St. Patrick's R.C. Church, the stately Gothic Victorian-style structure at the corner of Bramhall and Grand Street, is the largest church in Jersey City and the third-largest in the Archdiocese of Newark in New Jersey. The church is not only known for its role in the community but also for the theater within its elementary school that was placed on the state and national registers of historic places in 1980.
One of the foremost ecclesiastical architects of his time, Patrick Charles Keely (1816-1896) of Brooklyn, NY, designed the corner church. He had emigrated to the United States from County Tipperary, Ireland, in 1842, and became the major Catholic architect of the nineteenth century for his work on reportedly over 600 churches and cathedrals during his 50-year career. There are claims to Keely's design of some thirty churches in New Jersey. Locally they include St. Bridget's (1882-1890) and St. Michael's R. C. Churches (1869-72) in Jersey City and the Church of Saint Michael the Archangel (ca. 1875) in Union City. The Keely Society was founded in 1996 to document the architect's works.
St. Patrick's Church was constructed with blue flintstone taken from the railroad "cut" in the Greenville section of Jersey City by the Central Railroad of New Jersey. The "cut" is presently used by the Hudson-Bergen Light Rail System. The silver-colored hammered granite from the Hallowell quarries in Maine highlights the door jambs, windows, buttress caps, and cornices. The interior of the Gothic church features ribbed vaulting, with sixteen granite columns support the clerestory walls, a nave of 86 feet, side aisles, chancel, side chapels, woodwork of black walnut and white ash, and stained glass windows, but has no transept. The extreme length of the church is 272 feet and the extreme width is 138 feet; the spire rises to a height of 225 feet on a base 33-feet square.
The impetus for the founding of the congregation was the arrival of Irish immigrants. During the 1860s, Jersey City's Irish-Americans began to settle in greater numbers in the southeast section of the City of Bergen (before the formation of the municipality of Jersey City in 1869). The new residents attended St. Joseph's R.C. Church almost two miles away in Hudson City. This imposed a hardship for most to attend services. Bishop James R. Bayley then had St. Joseph's start a mission at the intersection of Communipaw Avenue and Bergen Point Plank Road (now Garfield Avenue) in 1868. The site later became the Tivoli Theater.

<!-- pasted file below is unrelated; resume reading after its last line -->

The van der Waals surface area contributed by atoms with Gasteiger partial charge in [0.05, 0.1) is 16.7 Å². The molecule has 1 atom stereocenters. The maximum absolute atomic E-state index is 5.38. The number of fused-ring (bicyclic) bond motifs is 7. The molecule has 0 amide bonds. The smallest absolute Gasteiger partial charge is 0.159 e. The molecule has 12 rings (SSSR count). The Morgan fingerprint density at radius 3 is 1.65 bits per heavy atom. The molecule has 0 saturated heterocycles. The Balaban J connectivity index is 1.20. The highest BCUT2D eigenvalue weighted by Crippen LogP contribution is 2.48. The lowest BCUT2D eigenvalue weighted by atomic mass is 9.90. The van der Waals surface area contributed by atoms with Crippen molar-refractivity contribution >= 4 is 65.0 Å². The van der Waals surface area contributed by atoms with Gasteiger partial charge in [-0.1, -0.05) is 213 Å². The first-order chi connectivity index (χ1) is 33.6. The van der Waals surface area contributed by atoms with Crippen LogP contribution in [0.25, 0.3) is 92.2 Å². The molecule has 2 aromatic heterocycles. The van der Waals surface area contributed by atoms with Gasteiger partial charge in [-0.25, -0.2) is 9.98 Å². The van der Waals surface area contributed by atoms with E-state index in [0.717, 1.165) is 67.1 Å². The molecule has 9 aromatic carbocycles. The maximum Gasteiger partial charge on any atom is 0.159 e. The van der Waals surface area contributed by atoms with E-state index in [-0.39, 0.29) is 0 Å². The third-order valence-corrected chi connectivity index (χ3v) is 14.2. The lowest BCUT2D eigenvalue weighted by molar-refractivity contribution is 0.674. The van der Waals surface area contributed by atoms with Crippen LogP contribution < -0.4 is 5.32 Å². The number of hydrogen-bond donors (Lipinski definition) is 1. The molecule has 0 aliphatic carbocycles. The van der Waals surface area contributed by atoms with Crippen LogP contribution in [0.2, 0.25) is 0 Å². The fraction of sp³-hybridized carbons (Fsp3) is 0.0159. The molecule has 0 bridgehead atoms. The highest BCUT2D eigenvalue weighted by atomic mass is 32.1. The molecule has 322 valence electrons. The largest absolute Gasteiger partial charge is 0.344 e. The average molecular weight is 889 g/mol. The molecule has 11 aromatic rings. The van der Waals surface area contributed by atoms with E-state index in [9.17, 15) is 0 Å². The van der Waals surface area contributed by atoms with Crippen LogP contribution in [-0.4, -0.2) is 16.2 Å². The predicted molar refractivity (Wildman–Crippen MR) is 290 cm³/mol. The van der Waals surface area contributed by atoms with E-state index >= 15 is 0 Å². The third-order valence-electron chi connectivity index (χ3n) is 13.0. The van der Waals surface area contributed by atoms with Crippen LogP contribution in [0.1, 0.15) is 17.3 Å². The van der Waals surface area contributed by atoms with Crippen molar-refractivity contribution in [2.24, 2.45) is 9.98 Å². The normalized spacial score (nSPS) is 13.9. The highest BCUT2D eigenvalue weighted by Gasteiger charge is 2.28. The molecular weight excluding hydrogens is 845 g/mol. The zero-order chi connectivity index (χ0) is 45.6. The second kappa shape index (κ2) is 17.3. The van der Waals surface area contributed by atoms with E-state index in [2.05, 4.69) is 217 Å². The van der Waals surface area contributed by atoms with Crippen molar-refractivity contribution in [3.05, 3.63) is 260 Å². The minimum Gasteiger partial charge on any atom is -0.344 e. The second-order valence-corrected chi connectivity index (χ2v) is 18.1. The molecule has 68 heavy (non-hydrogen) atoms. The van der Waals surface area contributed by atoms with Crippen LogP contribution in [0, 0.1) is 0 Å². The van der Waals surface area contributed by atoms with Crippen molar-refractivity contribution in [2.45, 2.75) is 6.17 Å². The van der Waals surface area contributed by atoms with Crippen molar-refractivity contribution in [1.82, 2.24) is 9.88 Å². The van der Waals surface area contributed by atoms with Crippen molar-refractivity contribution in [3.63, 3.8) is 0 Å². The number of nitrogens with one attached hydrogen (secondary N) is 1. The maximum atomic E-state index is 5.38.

St. Joseph's Mission soon outgrew the facility and a new church was planned. The property "at the crest of Bergen Hill," at Bramhall Avenue and Grand Street, was purchased from Hugh McKay. The church was named for St. Patrick, the patron saint of Ireland. To honor the church's namesake, the five stained glass windows in the apse describe St. Patrick's life from his youth as a shepherd slave, his ministry in Ireland holding a shamrock, to a depiction of his death. The cornerstone for the church was laid on November 13, 1870. However, due to the cost of $300,000, it was not completed and dedicated until August 19, 1877. The first pastor, Reverend Patrick Hennessy from Limerick, Ireland, struggled with the difficult financial times to complete the church complex. In appreciation by the parish, he was buried in a plot near the bell tower when he died in 1896.
The congregation donated the thirteen bells in the church tower. They are inscribed with the names of the nineteen soldiers from the congregation who died during World War I. The original stained glass windows were shattered by the Black Tom explosion in 1916 and had to be replaced. The new windows--nine on one side of the church and ten on the other--were made in Munich, Germany, by Mayer & Co.
Father Hennessy began a parish elementary school in 1871, but it was discontinued in 1877 due to a shortage of funds. In 1901, the Second Renaissance Revival style school with a theater at 509 Bramhall Avenue, was begun and not completed until 1910. It was staffed by the Sisters of Charity. In 2011, St. Patrick's later merged with Assumption/All Saints School but was disbanded. The school now houses the Dr. Lena Edwards Academic Charter School.
By the 1940s, the theater at the school had fallen into disrepair as resources for instruction took precedent over the theater's maintenance. After the church received designation as a historic landmark in 1980, a matching grant from the New Jersey Historic Trust in 1993 helped preserve the three-story, 700-seat jewel-box auditorium. The architect Thomas P. Mc Ginty and the New York architectural firm of Beyer Blinder Belle were responsible for the restoration. It is one-third the size of the Shubert Theater on Broadway to which it is often compared. Similar to an opera house, it has an orchestra pit, mezzanine, and balcony seating. In 1999 it was dedicated to Jacques d'Amboise, a former principal with the New York City Ballet and founder of the National Dance Institute at St. Patrick's. The theater is used for the cultural education of children. Popular theater productions, the American Shakespearean Repertory Company, and staging of Lenten religious dramas.
True to its social mission, St. Patrick's continues to serve the local neighborhood and new immigrants of Haitian and Central American descent.
"Dedication of a Church." New York Times 20 August 1877.
Jersey City Landmarks Conservancy. "St. Patrick's Church." The 2003 Magical Jersey City Calendar.
Keely Society. 2010: http://www.patrickkeely.com
Miskell, Robert. "History of St. Patrick's Church Parallels That of City of Jersey City." Jersey Observer 5 July 1947.
The Monuments Conservancy. 2013. "Defining the Legacy of Patrick Charles Keely": http://www.monumentsconservancy.org
Persaud, Vishal, "Pulling Plug on St. Pat's, Jersey Journal 5 February 2011 .
Toolen, Tom. "Church Begins Drive to Restore Historic Theater." New York Times 25 September 1994.